Project description:Neuroimaging plays a key role in the diagnostic work-up of morphological abnormalities of the cerebellum. Diagnostic criteria for numerous morphological anomalies of the cerebellum are based on neuroimaging findings. Various morphological patterns have been described on neuroimaging including cerebellar hypoplasia, cerebellar agenesis, pontocerebellar hypoplasia, cerebellar dysplasia, cerebellar dysmorphia, and cerebellar atrophy. These patterns have specific differential diagnoses. The familiarity with the diagnostic criteria is mandatory for a correct diagnosis and a targeted work-up to avoid unnecessary investigations. A correct diagnosis is essential for early therapy, prognosis, and counseling of the affected children and their family.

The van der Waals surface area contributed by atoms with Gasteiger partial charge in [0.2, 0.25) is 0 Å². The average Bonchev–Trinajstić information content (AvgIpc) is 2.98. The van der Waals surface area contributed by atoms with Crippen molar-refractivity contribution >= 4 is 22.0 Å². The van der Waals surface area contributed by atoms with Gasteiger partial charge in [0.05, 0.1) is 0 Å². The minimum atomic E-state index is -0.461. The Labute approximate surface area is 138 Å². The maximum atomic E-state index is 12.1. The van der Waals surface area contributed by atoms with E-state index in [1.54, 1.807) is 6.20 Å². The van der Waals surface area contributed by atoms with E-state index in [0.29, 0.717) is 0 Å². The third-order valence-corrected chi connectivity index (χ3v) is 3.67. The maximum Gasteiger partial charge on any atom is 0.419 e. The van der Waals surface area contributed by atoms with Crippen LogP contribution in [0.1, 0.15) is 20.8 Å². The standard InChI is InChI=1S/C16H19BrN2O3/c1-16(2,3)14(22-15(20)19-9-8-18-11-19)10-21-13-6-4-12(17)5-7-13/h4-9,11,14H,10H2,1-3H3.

Project description:Chromosome 2p15p16.1 deletion syndrome is a rare genetic disorder characterized by intellectual disability (ID), neurodevelopmental delay, language delay, growth retardation, microcephaly, structural brain abnormalities, and dysmorphic features. More than 30 patients with 2p15p16.1 microdeletion syndrome have been reported in the literature.Molecular analysis was performed using microarray-based comparative genomic hybridization (array CGH). Clinical characteristics and brain magnetic resonance imaging features of these patients were also reviewed.We identified four patients with ID, neurodevelopmental delay, brain malformations, and dysmorphic features; two patients with 2p15p16.1 deletions (3.24 Mb, 5.04 Mb), one patient with 2p16.1 deletion (1.12 Mb), and one patient with 2p14p16.1 deletion (5.12 Mb). Three patients with 2p15p16.1 deletions or 2p16.1 deletions encompassing BCL11A,PAPOLG, and REL showed hypoplasia of the pons and cerebellum. The patient with 2p14p16.1 deletion, which did not include three genes showed normal size and shape of the cerebellar hemispheres and pons.The zinc finger transcription factor BCL11A associated with the BAF chromatin remodeling complex has been identified to be critical for neural development and BCL11A haploinsufficiency is closely related to cerebellar abnormalities.